Consider the figure below. If you wish to measure the network path between the end-user device and the router, you need to select interface 1 in the end-user device and interface 2 in the router. By selecting interface 2 in the end-user device will show all packets coming from the router as lost. Besides, all packets received by the router are calculated as sent-info-not-found as their sending is not registered in the end-user device. If you select interface 1 in the router, the measurement will succeed, but the measured QoS includes the routing process performance. Of course, if that is what you want, then the interface selection is correct.
Since Qosium is a multi-thread solution, you can carry out interesting measurements by using only a single Probe. Consider if you perform a two-point measurement in the figure’s router. While the same Qosium Probe acts as the Primary and the Secondary measurement point, select different interfaces to them. For example, set the Primary measurement point to listen interface 2 and the Secondary to interface 1. What you get now with this kind of setup is the internal routing performance of the device. Moreover, since both of the measurement points are in the same device, the clock synchronization is ideal. You will be able to measure very accurate delay performance up to the microsecond level. Only the router’s internal process priorities cause some minor inaccuracies.
A two-point passive QoS measurement works only if the packet context in both ends matches. Consequently, if there is a tunnel, pipe, or similar within the network path, the measurement point selection needs some attention.
Consider the figure below: the application traffic is flowing inside a tunnel (e.g., VPNVirtual Private Network
A technique to provide a secure tunnel over a public network. between an end-user device and an application server. A successful QoS measurement can be made end-to-end since both of the end-points lie outside the tunnel. Also, a successful measurement can be carried out between the off-path external measurement points since they both see only the tunneled traffic. Nevertheless, for instance, a measurement from the end-user device to one of the external measurement points cannot be made since the packet context does not match. The end-user devices see the packets as they are, but the external measurement points see tunneled packets, often encrypted.
There are some exceptions. For example, MPLSMultiprotocol Label Switching
A routing technique in telecommunications networks that forwards data based on short path labels rather than long network addresses. tunnel does not include encryption, and Qosium is equipped with functionalities to dig the original traffic flows inside it. However, this depends on the platform and Pcap-version since not all of them can filter inside an MPLS tunnel. Without filtering, the QoS measurement will very likely fail. Of course, it is possible to perform manual low-level filtering based on individual protocol fields, but this gets easily laborious.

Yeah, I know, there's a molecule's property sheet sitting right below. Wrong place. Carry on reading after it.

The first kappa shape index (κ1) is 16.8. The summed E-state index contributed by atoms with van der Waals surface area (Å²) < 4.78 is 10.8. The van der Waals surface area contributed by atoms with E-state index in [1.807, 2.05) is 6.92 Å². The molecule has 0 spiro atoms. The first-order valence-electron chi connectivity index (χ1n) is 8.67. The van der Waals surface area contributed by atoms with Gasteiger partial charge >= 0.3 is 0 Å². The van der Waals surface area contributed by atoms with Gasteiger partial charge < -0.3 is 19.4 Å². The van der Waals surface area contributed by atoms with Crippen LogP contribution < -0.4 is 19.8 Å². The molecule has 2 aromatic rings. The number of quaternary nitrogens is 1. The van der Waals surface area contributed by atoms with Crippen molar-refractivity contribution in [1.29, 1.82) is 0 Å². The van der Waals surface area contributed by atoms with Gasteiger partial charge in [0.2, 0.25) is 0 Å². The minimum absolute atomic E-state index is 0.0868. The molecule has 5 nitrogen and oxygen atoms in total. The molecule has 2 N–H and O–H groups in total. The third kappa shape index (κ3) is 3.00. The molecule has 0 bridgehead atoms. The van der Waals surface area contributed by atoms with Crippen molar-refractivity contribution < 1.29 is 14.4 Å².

Consider the end-to-end measurement topology: which way is the traffic flowing? Determining that is very easy since the measurement points are the same devices that generate the traffic: just compare device addresses to the traffic addresses. But, what about in the off-path topology? You could think that it is obvious. Just look at the topology. But, Qosium does not see the topology as we do! Instead, Qosium Probes only see the device in which they run and now a single NIC through which all the traffic is coming in. The traffic is not originated, nor meant to that node, so there is no information left to tell which way the traffic was flowing in its original point of capture. Because of the two-point measurement, the measured one-way delay could be used to tell the direction, but as there can be clock synchronization errors, it cannot be trusted to cover all cases.
Therefore, there are special cases where you need to tell Qosium by extra parameters which way the traffic is flowing. This is done by the Sender parameters. You tell Qosium Probe, who, from its perspective, are the senders, i.e., the devices who send traffic towards the other measurement point. See the figure below. If, for example, one end-user device on the left-hand side of the figure is communicating with an application server on the right, the end-user is a sender from the Primary measurement point perspective. Then, the application server is a sender from the Secondary measurement point perspective. That you need to tell Qosium with parameters. It is typically enough to determine the senders only in one measurement point and then use the inverse definition (in Qosium Scope: According to primary/secondary Probe) in the other.
Qosium allows setting senders as individual addresses or as address range by using a mask. Senders can be set independently for IPv4, IPv6, and MAC addresses.
Network Address Translation
A technique for remapping an IP address space
Virtual Private Network
A technique to provide a secure tunnel over a public network.
Multiprotocol Label Switching
A routing technique in telecommunications networks that forwards data based on short path labels rather than long network addresses.